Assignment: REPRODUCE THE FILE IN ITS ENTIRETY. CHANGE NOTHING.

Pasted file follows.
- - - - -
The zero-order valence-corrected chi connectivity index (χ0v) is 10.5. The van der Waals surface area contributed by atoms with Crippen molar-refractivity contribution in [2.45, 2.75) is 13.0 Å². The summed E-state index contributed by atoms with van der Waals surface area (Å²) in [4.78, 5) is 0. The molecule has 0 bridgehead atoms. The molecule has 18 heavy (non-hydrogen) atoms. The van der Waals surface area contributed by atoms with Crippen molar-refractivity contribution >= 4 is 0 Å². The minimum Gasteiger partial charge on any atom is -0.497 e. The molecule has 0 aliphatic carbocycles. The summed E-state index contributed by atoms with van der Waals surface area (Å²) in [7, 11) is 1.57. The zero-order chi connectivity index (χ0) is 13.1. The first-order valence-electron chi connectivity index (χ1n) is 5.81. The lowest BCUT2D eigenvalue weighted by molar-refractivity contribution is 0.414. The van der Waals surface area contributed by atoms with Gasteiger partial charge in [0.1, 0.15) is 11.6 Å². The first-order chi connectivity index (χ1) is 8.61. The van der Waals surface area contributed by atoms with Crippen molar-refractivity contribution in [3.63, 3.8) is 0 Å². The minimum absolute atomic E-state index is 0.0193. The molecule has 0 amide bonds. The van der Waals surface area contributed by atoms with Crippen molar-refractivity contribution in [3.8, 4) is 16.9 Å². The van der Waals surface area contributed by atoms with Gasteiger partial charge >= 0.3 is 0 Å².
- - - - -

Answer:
The zero-order valence-corrected chi connectivity index (χ0v) is 10.5. The van der Waals surface area contributed by atoms with Crippen molar-refractivity contribution in [2.45, 2.75) is 13.0 Å². The summed E-state index contributed by atoms with van der Waals surface area (Å²) in [4.78, 5) is 0. The molecule has 0 bridgehead atoms. The molecule has 18 heavy (non-hydrogen) atoms. The van der Waals surface area contributed by atoms with Crippen molar-refractivity contribution >= 4 is 0 Å². The minimum Gasteiger partial charge on any atom is -0.497 e. The molecule has 0 aliphatic carbocycles. The summed E-state index contributed by atoms with van der Waals surface area (Å²) in [7, 11) is 1.57. The zero-order chi connectivity index (χ0) is 13.1. The first-order valence-electron chi connectivity index (χ1n) is 5.81. The lowest BCUT2D eigenvalue weighted by molar-refractivity contribution is 0.414. The van der Waals surface area contributed by atoms with Gasteiger partial charge in [0.1, 0.15) is 11.6 Å². The first-order chi connectivity index (χ1) is 8.61. The van der Waals surface area contributed by atoms with Crippen molar-refractivity contribution in [3.63, 3.8) is 0 Å². The minimum absolute atomic E-state index is 0.0193. The molecule has 0 amide bonds. The van der Waals surface area contributed by atoms with Crippen molar-refractivity contribution in [3.8, 4) is 16.9 Å². The van der Waals surface area contributed by atoms with Gasteiger partial charge >= 0.3 is 0 Å².